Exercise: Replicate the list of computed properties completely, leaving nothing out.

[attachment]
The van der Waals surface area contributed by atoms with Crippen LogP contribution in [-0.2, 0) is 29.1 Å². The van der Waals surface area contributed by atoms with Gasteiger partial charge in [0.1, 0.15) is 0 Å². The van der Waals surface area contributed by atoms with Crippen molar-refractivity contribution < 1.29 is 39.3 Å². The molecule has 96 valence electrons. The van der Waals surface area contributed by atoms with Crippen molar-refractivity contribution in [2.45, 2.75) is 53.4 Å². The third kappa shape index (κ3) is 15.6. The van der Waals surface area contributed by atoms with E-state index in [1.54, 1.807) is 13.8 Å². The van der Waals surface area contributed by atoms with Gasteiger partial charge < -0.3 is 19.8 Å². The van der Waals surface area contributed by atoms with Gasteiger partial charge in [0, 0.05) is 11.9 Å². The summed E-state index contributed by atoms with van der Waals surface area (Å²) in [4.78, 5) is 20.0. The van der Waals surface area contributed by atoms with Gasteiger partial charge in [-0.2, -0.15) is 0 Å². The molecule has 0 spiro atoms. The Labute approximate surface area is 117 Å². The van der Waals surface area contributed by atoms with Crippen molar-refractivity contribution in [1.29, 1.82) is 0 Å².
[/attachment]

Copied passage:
The van der Waals surface area contributed by atoms with Crippen LogP contribution in [-0.2, 0) is 29.1 Å². The van der Waals surface area contributed by atoms with Gasteiger partial charge in [0.1, 0.15) is 0 Å². The van der Waals surface area contributed by atoms with Crippen molar-refractivity contribution < 1.29 is 39.3 Å². The molecule has 96 valence electrons. The van der Waals surface area contributed by atoms with Crippen molar-refractivity contribution in [2.45, 2.75) is 53.4 Å². The third kappa shape index (κ3) is 15.6. The van der Waals surface area contributed by atoms with E-state index in [1.54, 1.807) is 13.8 Å². The van der Waals surface area contributed by atoms with Gasteiger partial charge < -0.3 is 19.8 Å². The van der Waals surface area contributed by atoms with Gasteiger partial charge in [0, 0.05) is 11.9 Å². The summed E-state index contributed by atoms with van der Waals surface area (Å²) in [4.78, 5) is 20.0. The van der Waals surface area contributed by atoms with Gasteiger partial charge in [-0.2, -0.15) is 0 Å². The molecule has 0 spiro atoms. The Labute approximate surface area is 117 Å². The van der Waals surface area contributed by atoms with Crippen molar-refractivity contribution in [1.29, 1.82) is 0 Å².